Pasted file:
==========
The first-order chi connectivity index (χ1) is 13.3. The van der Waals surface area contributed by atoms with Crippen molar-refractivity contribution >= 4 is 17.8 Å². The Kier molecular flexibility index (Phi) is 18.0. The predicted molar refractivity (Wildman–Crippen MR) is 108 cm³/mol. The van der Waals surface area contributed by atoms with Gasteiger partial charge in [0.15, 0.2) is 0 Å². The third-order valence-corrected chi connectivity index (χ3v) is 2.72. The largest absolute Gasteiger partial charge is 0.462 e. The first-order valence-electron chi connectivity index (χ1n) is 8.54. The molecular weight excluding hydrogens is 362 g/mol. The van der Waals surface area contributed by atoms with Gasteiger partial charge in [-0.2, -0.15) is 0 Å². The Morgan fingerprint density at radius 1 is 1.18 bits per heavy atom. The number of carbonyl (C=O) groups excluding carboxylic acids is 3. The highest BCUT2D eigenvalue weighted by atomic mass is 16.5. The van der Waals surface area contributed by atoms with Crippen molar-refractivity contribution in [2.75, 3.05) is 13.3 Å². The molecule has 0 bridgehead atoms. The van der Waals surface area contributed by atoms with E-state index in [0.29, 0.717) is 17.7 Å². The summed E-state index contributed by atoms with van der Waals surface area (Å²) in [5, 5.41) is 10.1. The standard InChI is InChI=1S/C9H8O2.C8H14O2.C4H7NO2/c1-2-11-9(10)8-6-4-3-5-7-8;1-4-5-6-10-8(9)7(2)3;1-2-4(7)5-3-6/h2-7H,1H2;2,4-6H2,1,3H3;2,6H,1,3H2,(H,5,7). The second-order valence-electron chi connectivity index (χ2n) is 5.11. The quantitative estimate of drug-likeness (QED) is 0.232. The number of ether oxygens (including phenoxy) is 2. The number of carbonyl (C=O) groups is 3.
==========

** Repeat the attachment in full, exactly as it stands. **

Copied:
The first-order chi connectivity index (χ1) is 13.3. The van der Waals surface area contributed by atoms with Crippen molar-refractivity contribution >= 4 is 17.8 Å². The Kier molecular flexibility index (Phi) is 18.0. The predicted molar refractivity (Wildman–Crippen MR) is 108 cm³/mol. The van der Waals surface area contributed by atoms with Gasteiger partial charge in [0.15, 0.2) is 0 Å². The third-order valence-corrected chi connectivity index (χ3v) is 2.72. The largest absolute Gasteiger partial charge is 0.462 e. The first-order valence-electron chi connectivity index (χ1n) is 8.54. The molecular weight excluding hydrogens is 362 g/mol. The van der Waals surface area contributed by atoms with Gasteiger partial charge in [-0.2, -0.15) is 0 Å². The Morgan fingerprint density at radius 1 is 1.18 bits per heavy atom. The number of carbonyl (C=O) groups excluding carboxylic acids is 3. The highest BCUT2D eigenvalue weighted by atomic mass is 16.5. The van der Waals surface area contributed by atoms with Crippen molar-refractivity contribution in [2.75, 3.05) is 13.3 Å². The molecule has 0 bridgehead atoms. The van der Waals surface area contributed by atoms with E-state index in [0.29, 0.717) is 17.7 Å². The summed E-state index contributed by atoms with van der Waals surface area (Å²) in [5, 5.41) is 10.1. The standard InChI is InChI=1S/C9H8O2.C8H14O2.C4H7NO2/c1-2-11-9(10)8-6-4-3-5-7-8;1-4-5-6-10-8(9)7(2)3;1-2-4(7)5-3-6/h2-7H,1H2;2,4-6H2,1,3H3;2,6H,1,3H2,(H,5,7). The second-order valence-electron chi connectivity index (χ2n) is 5.11. The quantitative estimate of drug-likeness (QED) is 0.232. The number of ether oxygens (including phenoxy) is 2. The number of carbonyl (C=O) groups is 3.